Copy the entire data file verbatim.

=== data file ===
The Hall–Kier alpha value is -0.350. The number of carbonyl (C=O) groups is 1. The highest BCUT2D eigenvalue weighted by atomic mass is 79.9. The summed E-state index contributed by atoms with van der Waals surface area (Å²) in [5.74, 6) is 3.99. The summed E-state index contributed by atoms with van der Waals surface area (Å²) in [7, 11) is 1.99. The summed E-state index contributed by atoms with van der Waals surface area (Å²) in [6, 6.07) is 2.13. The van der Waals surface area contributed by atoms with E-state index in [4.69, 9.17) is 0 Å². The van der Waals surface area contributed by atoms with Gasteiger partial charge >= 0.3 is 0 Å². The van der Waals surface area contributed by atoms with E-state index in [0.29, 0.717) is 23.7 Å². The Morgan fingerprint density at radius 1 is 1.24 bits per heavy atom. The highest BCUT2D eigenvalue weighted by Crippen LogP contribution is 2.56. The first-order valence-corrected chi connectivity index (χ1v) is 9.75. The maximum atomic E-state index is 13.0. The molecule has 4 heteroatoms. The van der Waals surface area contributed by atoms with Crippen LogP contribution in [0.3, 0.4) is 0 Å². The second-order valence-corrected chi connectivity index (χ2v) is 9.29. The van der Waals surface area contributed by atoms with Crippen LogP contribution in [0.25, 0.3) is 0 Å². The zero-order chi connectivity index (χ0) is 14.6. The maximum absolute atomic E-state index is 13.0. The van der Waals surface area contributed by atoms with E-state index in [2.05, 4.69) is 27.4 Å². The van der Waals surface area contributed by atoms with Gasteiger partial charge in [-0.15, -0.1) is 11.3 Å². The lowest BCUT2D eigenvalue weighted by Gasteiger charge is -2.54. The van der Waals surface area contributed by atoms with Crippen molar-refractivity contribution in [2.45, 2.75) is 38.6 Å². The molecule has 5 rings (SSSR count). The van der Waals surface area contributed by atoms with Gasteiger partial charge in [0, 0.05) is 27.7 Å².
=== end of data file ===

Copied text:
The Hall–Kier alpha value is -0.350. The number of carbonyl (C=O) groups is 1. The highest BCUT2D eigenvalue weighted by atomic mass is 79.9. The summed E-state index contributed by atoms with van der Waals surface area (Å²) in [5.74, 6) is 3.99. The summed E-state index contributed by atoms with van der Waals surface area (Å²) in [7, 11) is 1.99. The summed E-state index contributed by atoms with van der Waals surface area (Å²) in [6, 6.07) is 2.13. The van der Waals surface area contributed by atoms with E-state index in [4.69, 9.17) is 0 Å². The van der Waals surface area contributed by atoms with Gasteiger partial charge >= 0.3 is 0 Å². The van der Waals surface area contributed by atoms with E-state index in [0.29, 0.717) is 23.7 Å². The Morgan fingerprint density at radius 1 is 1.24 bits per heavy atom. The highest BCUT2D eigenvalue weighted by Crippen LogP contribution is 2.56. The first-order valence-corrected chi connectivity index (χ1v) is 9.75. The maximum atomic E-state index is 13.0. The molecule has 4 heteroatoms. The van der Waals surface area contributed by atoms with Crippen LogP contribution in [0.3, 0.4) is 0 Å². The second-order valence-corrected chi connectivity index (χ2v) is 9.29. The van der Waals surface area contributed by atoms with Crippen LogP contribution in [0.25, 0.3) is 0 Å². The zero-order chi connectivity index (χ0) is 14.6. The maximum absolute atomic E-state index is 13.0. The van der Waals surface area contributed by atoms with E-state index in [2.05, 4.69) is 27.4 Å². The van der Waals surface area contributed by atoms with Gasteiger partial charge in [-0.15, -0.1) is 11.3 Å². The lowest BCUT2D eigenvalue weighted by Gasteiger charge is -2.54. The van der Waals surface area contributed by atoms with Crippen molar-refractivity contribution in [2.45, 2.75) is 38.6 Å². The molecule has 5 rings (SSSR count). The van der Waals surface area contributed by atoms with Gasteiger partial charge in [0, 0.05) is 27.7 Å².